But once I decided I was going to write the series, I embarked on lots of other research, mainly by reading anthropology. I found that so fascinating that I wondered how I had gone all the way through college without taking a single anthropology class—I felt a little like I was making up for that!

I started from the premise of wanting to think about how societies train their citizens to rely on or avoid violence for resolving conflicts.

From there, I broadened my search to thinking about how societies train kids in general, and what exactly kids are trained for—to think for themselves, or to blindly obey? To have hopes and dreams they are free to pursue, or to stifle their own desires in order to serve some supposedly higher purpose?

It was probably a good thing my own kids were already mostly grown up and away at college when I was doing all this research, because I started questioning a lot of basic assumptions about parents and children and societal intent.

I especially enjoyed having my ideas challenged by reading about societies who have entirely different viewpoints than the ones common in American life.

Some of the books that were particularly influential in my thinking were Steven Pinker’s The Better Angels of Our Nature: Why Violence Has Declined, and Jared Diamond’s The World Until Yesterday: What Can We Learn from Traditional Societies?

Then I started imagining what a society might do if its entire focus was ensuring that kids were raised well—not just to be non-violent, but to be happy, healthy, well-adjusted, etc. I did not want to portray the Freds as doing everything right, obviously (there’s no story in perfection!), but it was an interesting thought exercise.

It was also a little depressing, because one conclusion I reached was that American society definitely is not designed for the good of children.

Q: Why did you decide to focus on Edwy in book two of the series?

A: Some characters are just gifts for writers, and Edwy was one of them.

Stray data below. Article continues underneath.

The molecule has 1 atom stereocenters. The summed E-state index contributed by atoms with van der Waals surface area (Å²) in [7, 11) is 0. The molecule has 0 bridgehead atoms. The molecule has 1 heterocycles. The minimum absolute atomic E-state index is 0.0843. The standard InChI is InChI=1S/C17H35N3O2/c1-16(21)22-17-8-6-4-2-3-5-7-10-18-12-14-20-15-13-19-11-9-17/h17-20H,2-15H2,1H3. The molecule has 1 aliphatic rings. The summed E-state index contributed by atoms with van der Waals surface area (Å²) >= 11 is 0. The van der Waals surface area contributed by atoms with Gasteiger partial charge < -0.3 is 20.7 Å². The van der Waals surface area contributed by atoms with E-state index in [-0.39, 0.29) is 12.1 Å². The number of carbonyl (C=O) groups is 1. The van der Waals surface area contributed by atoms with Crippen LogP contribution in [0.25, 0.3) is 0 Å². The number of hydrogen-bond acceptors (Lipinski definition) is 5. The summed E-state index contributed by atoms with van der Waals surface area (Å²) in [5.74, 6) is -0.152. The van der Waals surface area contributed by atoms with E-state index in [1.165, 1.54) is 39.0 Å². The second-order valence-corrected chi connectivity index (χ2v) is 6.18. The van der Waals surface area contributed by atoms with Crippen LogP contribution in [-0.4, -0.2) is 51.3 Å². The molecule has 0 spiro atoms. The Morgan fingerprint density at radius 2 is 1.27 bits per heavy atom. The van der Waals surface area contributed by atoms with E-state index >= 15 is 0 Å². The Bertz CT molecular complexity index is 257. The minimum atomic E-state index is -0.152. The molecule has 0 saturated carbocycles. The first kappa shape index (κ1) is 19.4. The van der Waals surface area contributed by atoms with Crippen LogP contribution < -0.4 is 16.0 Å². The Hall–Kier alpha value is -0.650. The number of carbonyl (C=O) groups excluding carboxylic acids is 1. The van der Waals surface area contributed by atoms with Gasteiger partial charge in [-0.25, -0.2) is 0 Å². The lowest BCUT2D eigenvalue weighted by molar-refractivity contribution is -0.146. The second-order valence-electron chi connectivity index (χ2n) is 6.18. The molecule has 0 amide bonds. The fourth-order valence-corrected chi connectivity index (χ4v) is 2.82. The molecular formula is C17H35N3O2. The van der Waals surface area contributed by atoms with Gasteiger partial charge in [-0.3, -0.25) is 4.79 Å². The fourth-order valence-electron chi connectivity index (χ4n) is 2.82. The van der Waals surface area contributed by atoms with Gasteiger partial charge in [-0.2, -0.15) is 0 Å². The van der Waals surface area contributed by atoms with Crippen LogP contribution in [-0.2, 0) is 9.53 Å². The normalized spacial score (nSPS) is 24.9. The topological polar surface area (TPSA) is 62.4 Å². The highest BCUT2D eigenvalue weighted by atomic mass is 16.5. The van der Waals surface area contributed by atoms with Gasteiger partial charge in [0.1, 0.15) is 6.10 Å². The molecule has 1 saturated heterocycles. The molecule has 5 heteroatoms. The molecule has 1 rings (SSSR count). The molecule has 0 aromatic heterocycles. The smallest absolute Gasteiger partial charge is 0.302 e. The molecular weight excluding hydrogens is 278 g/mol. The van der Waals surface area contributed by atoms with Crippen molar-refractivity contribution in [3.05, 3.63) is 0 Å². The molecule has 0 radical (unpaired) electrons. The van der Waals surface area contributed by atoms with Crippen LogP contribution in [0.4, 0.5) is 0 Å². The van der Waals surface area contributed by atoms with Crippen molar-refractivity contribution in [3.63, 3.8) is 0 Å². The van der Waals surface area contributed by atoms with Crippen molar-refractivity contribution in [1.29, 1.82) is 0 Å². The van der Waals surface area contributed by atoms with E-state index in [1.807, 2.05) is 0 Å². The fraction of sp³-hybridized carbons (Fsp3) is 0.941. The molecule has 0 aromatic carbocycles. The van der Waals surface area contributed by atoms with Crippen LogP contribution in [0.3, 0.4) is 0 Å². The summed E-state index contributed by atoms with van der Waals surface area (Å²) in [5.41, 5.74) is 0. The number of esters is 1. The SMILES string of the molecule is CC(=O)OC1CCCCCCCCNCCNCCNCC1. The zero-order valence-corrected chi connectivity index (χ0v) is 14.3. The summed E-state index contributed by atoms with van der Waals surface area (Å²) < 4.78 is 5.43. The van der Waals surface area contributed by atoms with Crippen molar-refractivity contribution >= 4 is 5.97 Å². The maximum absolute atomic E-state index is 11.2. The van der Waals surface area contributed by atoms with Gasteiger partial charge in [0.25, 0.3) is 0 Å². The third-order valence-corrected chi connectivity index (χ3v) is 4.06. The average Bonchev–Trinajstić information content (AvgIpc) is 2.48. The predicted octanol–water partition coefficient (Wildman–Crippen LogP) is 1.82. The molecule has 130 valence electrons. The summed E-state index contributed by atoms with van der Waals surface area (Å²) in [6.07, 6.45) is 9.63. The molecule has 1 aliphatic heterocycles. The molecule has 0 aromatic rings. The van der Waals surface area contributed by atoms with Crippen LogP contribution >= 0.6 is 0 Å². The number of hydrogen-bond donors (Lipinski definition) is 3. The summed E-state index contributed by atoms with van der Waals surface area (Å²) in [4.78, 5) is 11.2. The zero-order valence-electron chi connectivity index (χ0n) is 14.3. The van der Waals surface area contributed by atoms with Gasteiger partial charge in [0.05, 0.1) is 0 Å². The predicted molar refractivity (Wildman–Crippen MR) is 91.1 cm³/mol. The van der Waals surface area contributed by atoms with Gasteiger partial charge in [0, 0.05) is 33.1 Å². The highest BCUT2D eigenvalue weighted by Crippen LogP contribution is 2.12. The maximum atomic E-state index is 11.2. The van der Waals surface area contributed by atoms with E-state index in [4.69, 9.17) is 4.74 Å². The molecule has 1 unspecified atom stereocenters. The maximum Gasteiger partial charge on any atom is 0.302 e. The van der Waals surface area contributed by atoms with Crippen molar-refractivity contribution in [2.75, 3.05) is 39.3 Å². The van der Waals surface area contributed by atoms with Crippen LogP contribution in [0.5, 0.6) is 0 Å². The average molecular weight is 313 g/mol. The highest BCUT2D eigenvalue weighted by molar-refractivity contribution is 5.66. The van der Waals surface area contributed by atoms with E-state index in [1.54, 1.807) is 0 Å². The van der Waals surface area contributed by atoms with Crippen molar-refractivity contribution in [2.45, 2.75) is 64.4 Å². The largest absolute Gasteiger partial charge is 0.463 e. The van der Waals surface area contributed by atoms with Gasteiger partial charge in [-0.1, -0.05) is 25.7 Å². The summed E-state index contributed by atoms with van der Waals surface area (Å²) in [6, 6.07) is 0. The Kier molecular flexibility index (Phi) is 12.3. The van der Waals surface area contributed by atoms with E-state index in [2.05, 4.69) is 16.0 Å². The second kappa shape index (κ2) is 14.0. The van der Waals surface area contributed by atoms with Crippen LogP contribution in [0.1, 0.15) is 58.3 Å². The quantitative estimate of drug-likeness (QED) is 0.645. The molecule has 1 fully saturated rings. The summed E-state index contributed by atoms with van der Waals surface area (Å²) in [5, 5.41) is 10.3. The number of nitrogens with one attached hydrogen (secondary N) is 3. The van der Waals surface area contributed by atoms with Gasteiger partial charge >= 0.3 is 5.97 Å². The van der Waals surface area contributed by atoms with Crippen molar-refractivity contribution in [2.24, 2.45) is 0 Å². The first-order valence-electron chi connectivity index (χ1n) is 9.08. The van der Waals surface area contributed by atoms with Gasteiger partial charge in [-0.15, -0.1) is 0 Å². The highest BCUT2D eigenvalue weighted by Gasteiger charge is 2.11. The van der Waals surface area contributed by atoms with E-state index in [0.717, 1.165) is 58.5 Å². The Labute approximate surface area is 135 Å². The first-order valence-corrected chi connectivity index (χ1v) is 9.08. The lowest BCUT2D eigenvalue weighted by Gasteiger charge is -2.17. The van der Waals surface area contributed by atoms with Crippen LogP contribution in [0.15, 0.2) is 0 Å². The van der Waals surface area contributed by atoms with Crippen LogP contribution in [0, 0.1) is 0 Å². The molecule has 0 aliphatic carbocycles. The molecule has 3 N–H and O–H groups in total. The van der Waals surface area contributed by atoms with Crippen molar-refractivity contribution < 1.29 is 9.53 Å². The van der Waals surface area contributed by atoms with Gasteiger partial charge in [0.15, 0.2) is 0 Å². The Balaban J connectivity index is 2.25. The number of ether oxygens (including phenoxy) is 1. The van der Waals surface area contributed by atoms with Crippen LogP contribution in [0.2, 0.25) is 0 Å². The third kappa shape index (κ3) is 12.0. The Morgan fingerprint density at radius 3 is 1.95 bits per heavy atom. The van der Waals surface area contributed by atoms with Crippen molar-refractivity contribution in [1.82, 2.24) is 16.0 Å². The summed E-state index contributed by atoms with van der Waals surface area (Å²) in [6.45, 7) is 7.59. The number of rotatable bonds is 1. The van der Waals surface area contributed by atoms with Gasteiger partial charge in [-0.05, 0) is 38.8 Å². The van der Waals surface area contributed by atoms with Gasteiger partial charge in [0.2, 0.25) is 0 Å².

When I first wrote his name when I was writing the first chapter of the first book, I thought, “Oh, wait, who’s this?” To my knowledge, I’d never heard of anyone with that name, and I have no clue why that combination of letters popped into my mind just then.

But I knew right away that he was important, not just to Rosi, but to me. He intrigued me as much as he did her, and I knew he would be a catalyst for a lot of the action from then on.

I think I needed to put him at the center of the second book so I could figure him out more.

Q: Did you know from the beginning that you'd be writing more than one book about these characters?

A: Yes. I planned the series as a trilogy from the beginning.

Q: What do you hope kids take away from Children of Refuge?

A: Mostly I hope they enjoy it, but I also hope it makes them think. And, really, they are welcome to think about the book in any way they want.

I would be happy if this book helped kids think about how lots of events that happened before they were born have a huge impact on the way the world is now, and how they experience it.

Q: What are you working on now?

A: I just turned in the first book of a new trilogy. We’ve switched around the title for both that book and the series as a whole, so I’m a little hesitant to say what it’s called yet. But it will come out in 2019, and I am very excited about that launch!

Q: Anything else we should know?

A: Oh, yes—the third and final book in the Children of Exile series, which will be called Children of Jubilee, comes out November 2, 2018. I also have a Young Adult book called Summer of Broken Things coming out April 10, 2018.

--Interview with Deborah Kalb

Dec. 11

Dec. 11, 1911: Naguib Mahfouz born.

Sunday, December 10, 2017

Q&A with Jason Fagone

Jason Fagone is the author of the new book The Woman Who Smashed Codes: A True Story of Love, Spies, and the Unlikely Heroine Who Outwitted America's Enemies. It focuses on the life of Elizebeth Smith Friedman, a pioneering codebreaker. He also has written Ingenious and Horsemen of the Esophagus, and his work has appeared in a variety of publications, including The New York Times and GQ. He has just joined the staff of the San Francisco Chronicle.

Q: How would you describe the dynamic between Elizebeth Smith Friedman and her husband, William Friedman, both of whom worked as codebreakers?

A: They were a duo, a team of equals. That's how they saw themselves from the very beginning, when they started working together in 1916, as young people still in their twenties.